The Square (2013) – Film Review

An intense first-hand retelling of events that defined the Egyptian revolution, from Mubarak to Morsi the film captures the feelings of a whole nation in turmoil.

The film primarily centres around the Tahrir Square, a large public square in downtown Cairo that has now become a symbol of freedom to the Egyptian people. It is here that the film begins in 2011, masses of people come together to revolt against the military fascist rule of Muhammed Mubarak demanding he step down as President.

Ahmed, a young political activist, could be described as the protagonist of the film, or he at least acts as a medium between the events and the audience. He describes how the people’s revolt against Mubarak transcended any political or religious agenda, the people united under their mutual nationality of being Egyptian and being oppressed.

Following scenes depict the rise of the Muslim Brotherhood and how this led to Morsi being elected as the new leader of the country. It can’t be disputed that the film adds another dimension of humanity and depth to the people and events that isn’t always communicated through the dry headlines and pictures in foreign news. In order to truly experience the suffering,┬áJehane Noujaim took us to the kitchens and living rooms in Egyptian homes where politics was always going to be the centre of discussion.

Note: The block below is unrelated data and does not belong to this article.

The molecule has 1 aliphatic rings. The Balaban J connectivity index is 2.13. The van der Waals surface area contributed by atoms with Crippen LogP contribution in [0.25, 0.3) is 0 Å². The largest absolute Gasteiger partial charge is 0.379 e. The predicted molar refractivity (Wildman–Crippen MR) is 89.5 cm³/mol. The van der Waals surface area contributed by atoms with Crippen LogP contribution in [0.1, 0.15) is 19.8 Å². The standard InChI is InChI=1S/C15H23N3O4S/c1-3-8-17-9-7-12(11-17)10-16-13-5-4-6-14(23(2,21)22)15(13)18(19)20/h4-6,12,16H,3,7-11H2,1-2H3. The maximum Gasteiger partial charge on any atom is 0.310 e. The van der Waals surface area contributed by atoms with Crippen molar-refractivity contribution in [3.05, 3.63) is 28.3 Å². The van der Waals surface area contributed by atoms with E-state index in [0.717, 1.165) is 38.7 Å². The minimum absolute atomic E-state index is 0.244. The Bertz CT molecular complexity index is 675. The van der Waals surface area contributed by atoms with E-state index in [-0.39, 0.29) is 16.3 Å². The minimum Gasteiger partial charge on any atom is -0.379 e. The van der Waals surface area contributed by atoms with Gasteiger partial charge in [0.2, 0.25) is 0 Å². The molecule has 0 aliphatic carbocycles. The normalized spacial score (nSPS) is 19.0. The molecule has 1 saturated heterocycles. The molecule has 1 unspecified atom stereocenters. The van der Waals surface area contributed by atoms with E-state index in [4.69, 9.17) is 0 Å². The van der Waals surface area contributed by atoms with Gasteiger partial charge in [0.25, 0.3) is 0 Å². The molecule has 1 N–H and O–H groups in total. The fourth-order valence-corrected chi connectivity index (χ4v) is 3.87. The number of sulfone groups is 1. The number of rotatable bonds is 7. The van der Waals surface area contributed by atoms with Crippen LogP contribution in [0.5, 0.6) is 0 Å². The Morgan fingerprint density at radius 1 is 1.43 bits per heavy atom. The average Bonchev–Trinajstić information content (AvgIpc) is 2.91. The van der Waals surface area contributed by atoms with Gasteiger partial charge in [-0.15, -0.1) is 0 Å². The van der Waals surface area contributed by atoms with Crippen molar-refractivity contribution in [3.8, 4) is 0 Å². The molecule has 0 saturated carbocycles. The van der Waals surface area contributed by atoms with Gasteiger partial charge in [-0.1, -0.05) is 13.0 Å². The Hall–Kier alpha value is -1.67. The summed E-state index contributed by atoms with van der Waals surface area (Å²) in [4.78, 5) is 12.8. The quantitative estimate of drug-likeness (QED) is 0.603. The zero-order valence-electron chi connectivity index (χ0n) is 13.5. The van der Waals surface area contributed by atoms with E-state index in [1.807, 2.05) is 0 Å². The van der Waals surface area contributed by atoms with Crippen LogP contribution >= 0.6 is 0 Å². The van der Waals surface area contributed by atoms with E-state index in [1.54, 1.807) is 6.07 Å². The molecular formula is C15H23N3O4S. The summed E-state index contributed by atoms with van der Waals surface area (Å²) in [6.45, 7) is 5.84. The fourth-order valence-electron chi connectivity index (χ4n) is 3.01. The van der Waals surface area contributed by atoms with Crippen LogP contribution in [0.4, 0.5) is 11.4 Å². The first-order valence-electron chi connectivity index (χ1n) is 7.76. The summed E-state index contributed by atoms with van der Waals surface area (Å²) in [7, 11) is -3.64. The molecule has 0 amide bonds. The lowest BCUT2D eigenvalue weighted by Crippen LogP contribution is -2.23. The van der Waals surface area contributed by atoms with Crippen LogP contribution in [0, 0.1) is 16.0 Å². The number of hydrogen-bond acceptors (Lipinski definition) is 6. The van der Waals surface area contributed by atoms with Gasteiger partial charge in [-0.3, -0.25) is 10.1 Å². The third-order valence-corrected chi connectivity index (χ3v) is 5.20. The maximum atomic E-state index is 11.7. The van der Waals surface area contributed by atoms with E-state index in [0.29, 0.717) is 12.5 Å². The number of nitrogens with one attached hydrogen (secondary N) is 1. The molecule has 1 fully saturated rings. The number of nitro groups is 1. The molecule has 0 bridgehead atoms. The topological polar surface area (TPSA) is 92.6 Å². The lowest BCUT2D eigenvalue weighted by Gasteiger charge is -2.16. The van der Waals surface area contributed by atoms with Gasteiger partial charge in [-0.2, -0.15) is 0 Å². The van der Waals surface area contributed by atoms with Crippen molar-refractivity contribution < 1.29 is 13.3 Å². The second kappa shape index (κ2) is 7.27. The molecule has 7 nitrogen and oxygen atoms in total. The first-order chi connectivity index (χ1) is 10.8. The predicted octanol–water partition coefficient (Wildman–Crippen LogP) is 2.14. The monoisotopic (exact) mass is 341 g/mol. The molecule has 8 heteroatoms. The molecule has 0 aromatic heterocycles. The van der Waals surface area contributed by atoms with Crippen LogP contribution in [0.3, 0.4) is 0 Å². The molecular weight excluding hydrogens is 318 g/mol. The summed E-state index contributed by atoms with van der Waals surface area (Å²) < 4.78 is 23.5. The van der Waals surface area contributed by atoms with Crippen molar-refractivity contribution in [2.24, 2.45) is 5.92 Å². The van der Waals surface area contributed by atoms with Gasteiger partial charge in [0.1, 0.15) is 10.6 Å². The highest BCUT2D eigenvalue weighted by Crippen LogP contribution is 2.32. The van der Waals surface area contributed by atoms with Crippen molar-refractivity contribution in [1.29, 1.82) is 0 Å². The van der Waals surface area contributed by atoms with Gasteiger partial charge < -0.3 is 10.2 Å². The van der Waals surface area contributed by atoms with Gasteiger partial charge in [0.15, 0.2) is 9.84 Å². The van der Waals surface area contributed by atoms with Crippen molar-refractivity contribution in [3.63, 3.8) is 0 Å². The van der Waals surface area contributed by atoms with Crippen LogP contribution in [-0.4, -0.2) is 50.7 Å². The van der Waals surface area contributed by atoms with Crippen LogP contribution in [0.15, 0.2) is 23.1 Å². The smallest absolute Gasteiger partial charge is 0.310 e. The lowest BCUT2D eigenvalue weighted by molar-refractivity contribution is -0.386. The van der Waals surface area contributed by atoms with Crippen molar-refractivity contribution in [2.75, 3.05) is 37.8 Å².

Of course, she was also able to portray stomach-turning injuries and clips that test the viewer’s belief in humanity. These aren’t the dramatised injuries seen in Tarantino films but the maimed and deceased martyrs of a just cause. There was a scary realism to certain scenes, imagery that made you convulse and gag and indeed as Ahmed says ‘it was a war, not a revolution.’

Noujaim has to be commended for her bravery but also her commitment to the cause of bringing a huge injustice to light. The handheld frantic camera intensifies what can only be defined as raw terror in certain scenes, as civilians race away from the sound of live bullets fired from the ‘pacifist’ police.

She was also able to include opinions and views from military officers who turned a blind eye to any mention of police aggression or violence. The corruption is certainly evident and the whole poignancy of the situation is exacerbated by the fact it’s a contemporary problem not just in Egypt but in a multitude of other countries.

The film has deservedly received mountains of praise and has even been nominated for an Oscar. It’s a sobering and spectacular documentary available to all Netflix members, anyone who watches it will be hugely informed and gratified.


Dan Iacono


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